Poetry Out Loud offers high school teachers an easy-to-use, standards-based program to help students discover a range of poets from Emily Dickinson to Richard Blanco to Gwendolyn Brooks. Participating teachers receive free materials including a teacher’s guide, lesson plans, and access to audio-visual materials on the art of recitation.

We are thrilled that over 9,500 students and 200 teachers from 44 high schools across Maine participated in Poetry Out Loud in 2017-2018. We anticipate that this school year will be just as exciting and we encourage all teachers to consider giving their students throughout your school the opportunity to shine in this nationwide celebration of poetry!

We encourage you to view a video of the Maine’s 2018 Poetry Out Loud finalists discussing what poetry and performance art means to them. Student recitations and highlights from the 2018 state finals are also included.

Please take a few minutes to view and share the promotional national videos entitled “Get involved in POL!” and “Why Poetry Out Loud?” Additionally, we recommend that you share a short article from The Atlantic entitled “Why Teaching Poetry Is So Important” (April 2014) with students, teaching colleagues, administrators and parents. It is our hope that these resources may help you publicize Poetry Out Loud in your school and support your school’s participation in the program this year.

Please note that Poetry Out Loud can take place in your school anytime between now and December 21, 2018, as the program does not require full class periods and can be completed in just two to three weeks; however, teachers are encouraged to consider making Poetry Out Loud a larger part of their school’s curriculum. Specific lesson plans as well as an explanation of the alignment with both the NCTE (National Council of Teachers of English) Standards and Common Core State Standardsare available.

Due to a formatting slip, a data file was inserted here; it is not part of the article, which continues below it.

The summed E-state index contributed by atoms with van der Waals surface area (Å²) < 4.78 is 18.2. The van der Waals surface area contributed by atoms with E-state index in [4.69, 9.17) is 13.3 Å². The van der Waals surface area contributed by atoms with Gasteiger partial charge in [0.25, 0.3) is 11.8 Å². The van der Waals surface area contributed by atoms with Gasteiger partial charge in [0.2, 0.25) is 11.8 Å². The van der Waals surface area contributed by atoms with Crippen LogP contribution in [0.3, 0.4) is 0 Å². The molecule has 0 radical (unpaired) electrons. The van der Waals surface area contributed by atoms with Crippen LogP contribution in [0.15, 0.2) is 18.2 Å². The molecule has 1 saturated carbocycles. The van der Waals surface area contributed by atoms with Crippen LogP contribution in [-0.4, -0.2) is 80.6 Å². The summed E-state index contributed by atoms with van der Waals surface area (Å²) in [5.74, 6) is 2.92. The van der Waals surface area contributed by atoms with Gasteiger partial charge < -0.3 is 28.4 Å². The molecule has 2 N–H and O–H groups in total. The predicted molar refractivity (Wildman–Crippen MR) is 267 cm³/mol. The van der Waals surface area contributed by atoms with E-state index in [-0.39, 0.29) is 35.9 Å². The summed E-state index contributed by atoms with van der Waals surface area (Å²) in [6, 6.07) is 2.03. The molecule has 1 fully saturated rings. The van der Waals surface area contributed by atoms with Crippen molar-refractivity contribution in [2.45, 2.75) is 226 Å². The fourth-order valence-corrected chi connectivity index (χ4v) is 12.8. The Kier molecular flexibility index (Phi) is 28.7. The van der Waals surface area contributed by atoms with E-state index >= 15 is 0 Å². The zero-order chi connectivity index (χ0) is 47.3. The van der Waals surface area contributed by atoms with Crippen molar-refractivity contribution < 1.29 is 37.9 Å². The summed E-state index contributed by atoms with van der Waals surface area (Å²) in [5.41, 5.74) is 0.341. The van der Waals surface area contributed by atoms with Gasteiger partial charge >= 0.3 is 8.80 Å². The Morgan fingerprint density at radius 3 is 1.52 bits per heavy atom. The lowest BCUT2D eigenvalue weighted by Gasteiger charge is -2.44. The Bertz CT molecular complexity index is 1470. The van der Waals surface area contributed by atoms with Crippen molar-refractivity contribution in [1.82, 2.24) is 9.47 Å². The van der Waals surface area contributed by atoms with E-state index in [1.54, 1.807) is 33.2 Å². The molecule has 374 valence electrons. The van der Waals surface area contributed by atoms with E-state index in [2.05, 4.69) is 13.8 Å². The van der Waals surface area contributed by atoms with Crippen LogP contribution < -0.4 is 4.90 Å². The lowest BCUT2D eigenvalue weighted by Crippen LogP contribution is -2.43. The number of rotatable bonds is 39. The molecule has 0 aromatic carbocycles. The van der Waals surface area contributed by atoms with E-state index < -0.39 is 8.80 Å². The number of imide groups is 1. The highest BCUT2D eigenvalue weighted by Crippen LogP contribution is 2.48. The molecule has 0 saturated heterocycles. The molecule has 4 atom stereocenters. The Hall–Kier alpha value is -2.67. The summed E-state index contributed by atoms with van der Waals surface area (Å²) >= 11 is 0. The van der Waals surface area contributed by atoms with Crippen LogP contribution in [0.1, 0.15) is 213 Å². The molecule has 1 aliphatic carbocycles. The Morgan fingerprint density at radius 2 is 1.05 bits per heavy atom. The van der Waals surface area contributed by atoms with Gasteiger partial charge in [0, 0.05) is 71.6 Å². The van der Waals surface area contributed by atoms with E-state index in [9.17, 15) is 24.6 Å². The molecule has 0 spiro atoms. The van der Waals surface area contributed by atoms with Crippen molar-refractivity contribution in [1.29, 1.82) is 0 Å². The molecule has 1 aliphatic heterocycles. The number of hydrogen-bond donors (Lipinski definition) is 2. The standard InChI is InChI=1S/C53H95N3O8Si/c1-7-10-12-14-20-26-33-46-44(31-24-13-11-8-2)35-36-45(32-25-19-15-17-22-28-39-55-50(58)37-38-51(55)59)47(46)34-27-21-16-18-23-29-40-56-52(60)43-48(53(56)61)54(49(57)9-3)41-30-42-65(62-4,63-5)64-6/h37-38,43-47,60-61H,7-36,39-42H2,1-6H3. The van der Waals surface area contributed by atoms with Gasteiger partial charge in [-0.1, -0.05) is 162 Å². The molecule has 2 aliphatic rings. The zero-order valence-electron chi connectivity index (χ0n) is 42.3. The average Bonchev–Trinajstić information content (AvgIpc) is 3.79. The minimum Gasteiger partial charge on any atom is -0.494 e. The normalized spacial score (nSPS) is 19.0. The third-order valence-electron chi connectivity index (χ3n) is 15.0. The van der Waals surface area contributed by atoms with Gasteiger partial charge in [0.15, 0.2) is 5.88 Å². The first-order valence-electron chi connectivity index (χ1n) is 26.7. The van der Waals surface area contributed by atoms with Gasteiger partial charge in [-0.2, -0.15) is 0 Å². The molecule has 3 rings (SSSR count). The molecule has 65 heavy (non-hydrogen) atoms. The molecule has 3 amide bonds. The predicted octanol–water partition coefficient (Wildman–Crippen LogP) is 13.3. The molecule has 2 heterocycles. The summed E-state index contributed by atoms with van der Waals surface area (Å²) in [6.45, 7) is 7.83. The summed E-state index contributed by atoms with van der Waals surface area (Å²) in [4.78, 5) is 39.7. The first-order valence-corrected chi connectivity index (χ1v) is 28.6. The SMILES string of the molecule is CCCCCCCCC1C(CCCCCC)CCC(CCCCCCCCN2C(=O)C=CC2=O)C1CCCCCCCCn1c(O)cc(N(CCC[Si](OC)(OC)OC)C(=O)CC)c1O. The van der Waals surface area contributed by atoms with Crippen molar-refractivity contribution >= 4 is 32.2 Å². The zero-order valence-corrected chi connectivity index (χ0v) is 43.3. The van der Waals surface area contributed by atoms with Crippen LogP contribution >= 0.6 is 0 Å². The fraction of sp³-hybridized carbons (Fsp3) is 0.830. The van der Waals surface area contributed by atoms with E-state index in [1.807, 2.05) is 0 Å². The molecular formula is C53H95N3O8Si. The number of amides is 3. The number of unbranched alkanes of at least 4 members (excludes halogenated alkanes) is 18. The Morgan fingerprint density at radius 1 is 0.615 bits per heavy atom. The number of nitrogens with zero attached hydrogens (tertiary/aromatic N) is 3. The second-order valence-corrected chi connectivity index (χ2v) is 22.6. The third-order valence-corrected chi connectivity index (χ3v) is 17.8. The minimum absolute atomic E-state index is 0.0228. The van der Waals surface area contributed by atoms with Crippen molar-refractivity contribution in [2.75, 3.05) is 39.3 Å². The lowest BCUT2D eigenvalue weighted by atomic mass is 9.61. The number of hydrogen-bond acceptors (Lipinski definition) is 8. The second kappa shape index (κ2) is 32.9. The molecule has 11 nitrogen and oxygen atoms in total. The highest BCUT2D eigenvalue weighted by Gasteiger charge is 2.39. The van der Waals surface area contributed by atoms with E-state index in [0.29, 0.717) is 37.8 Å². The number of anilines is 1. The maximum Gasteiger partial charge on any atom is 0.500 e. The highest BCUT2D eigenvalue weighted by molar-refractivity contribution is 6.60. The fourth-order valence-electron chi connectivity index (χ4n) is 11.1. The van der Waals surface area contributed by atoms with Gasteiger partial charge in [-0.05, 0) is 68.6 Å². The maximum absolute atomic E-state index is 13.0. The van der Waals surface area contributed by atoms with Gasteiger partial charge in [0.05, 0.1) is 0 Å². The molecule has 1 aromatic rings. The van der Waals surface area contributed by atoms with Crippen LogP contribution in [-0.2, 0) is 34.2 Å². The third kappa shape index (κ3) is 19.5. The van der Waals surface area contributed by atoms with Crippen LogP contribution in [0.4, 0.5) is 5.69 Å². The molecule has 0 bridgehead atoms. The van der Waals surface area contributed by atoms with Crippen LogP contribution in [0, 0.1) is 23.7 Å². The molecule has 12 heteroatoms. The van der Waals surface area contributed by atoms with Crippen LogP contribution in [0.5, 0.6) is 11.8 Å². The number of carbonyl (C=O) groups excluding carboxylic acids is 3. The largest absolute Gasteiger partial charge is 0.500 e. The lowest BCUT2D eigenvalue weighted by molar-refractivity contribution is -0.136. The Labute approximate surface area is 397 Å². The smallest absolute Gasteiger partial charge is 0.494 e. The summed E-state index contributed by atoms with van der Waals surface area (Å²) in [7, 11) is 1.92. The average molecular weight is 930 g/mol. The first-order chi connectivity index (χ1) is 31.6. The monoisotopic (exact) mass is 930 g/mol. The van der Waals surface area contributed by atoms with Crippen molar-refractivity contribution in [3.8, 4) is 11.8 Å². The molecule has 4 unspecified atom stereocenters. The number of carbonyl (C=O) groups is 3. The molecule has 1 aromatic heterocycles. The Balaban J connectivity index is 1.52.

Register Now!

Please review the following timeline as you consider registering your school:

September – October 2018 School Registration (ongoing)
October 17, 2018 Last day to register for Poetry Out Loud
December 21, 2018 Last day for school-wide competitions
January 9, 2019 Last day for Regional Finals Registration
January 9, 2019

January 14, 2019

Last day for Regional Workshop Registration

Southern Regional Workshop(4-6 p.m.)

(Portland Public Library)

January 15, 2019 Snow date for Southern Regional Workshop
January 16, 2019 Northern Regional Workshop(4-6 p.m.) (Performing Arts Center, Hampden Academy)
January 17, 2019 Snow date for Northern Regional Workshop
January 29, 2019 Northern Maine Regional Finals

(Performing Arts Center, Hampden Academy)

January 30, 2019 Snow date for Northern Maine Regional Finals
February 11, 2019 Southern Maine Regional Finals

(Performing Arts Center, Westbrook Middle School)

February 12, 2019 Snow date for Southern Maine Regional Finals